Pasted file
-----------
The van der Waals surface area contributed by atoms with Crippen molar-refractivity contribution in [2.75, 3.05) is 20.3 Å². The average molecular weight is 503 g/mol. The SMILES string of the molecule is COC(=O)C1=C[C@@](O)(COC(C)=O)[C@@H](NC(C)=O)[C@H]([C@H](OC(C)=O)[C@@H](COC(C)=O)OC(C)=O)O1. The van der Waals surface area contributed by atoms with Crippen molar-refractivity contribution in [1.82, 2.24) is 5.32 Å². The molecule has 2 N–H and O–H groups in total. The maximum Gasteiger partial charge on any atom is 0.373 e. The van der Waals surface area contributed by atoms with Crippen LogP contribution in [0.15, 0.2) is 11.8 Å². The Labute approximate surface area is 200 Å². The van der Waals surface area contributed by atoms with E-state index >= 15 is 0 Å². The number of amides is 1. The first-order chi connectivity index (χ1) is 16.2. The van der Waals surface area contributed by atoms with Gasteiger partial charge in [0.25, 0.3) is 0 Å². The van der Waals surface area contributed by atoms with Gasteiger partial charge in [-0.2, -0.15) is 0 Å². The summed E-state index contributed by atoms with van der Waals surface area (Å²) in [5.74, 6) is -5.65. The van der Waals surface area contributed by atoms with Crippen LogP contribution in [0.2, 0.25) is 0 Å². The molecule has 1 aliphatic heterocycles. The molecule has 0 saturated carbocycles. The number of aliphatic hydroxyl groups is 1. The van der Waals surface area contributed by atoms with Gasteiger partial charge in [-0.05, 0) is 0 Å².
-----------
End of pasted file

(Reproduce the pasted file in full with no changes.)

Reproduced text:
The van der Waals surface area contributed by atoms with Crippen molar-refractivity contribution in [2.75, 3.05) is 20.3 Å². The average molecular weight is 503 g/mol. The SMILES string of the molecule is COC(=O)C1=C[C@@](O)(COC(C)=O)[C@@H](NC(C)=O)[C@H]([C@H](OC(C)=O)[C@@H](COC(C)=O)OC(C)=O)O1. The van der Waals surface area contributed by atoms with Crippen molar-refractivity contribution in [1.82, 2.24) is 5.32 Å². The molecule has 2 N–H and O–H groups in total. The maximum Gasteiger partial charge on any atom is 0.373 e. The van der Waals surface area contributed by atoms with Crippen LogP contribution in [0.15, 0.2) is 11.8 Å². The Labute approximate surface area is 200 Å². The van der Waals surface area contributed by atoms with E-state index >= 15 is 0 Å². The number of amides is 1. The first-order chi connectivity index (χ1) is 16.2. The van der Waals surface area contributed by atoms with Gasteiger partial charge in [0.25, 0.3) is 0 Å². The van der Waals surface area contributed by atoms with Gasteiger partial charge in [-0.2, -0.15) is 0 Å². The summed E-state index contributed by atoms with van der Waals surface area (Å²) in [5.74, 6) is -5.65. The van der Waals surface area contributed by atoms with Crippen LogP contribution in [0.2, 0.25) is 0 Å². The molecule has 1 aliphatic heterocycles. The molecule has 0 saturated carbocycles. The number of aliphatic hydroxyl groups is 1. The van der Waals surface area contributed by atoms with Gasteiger partial charge in [-0.05, 0) is 0 Å².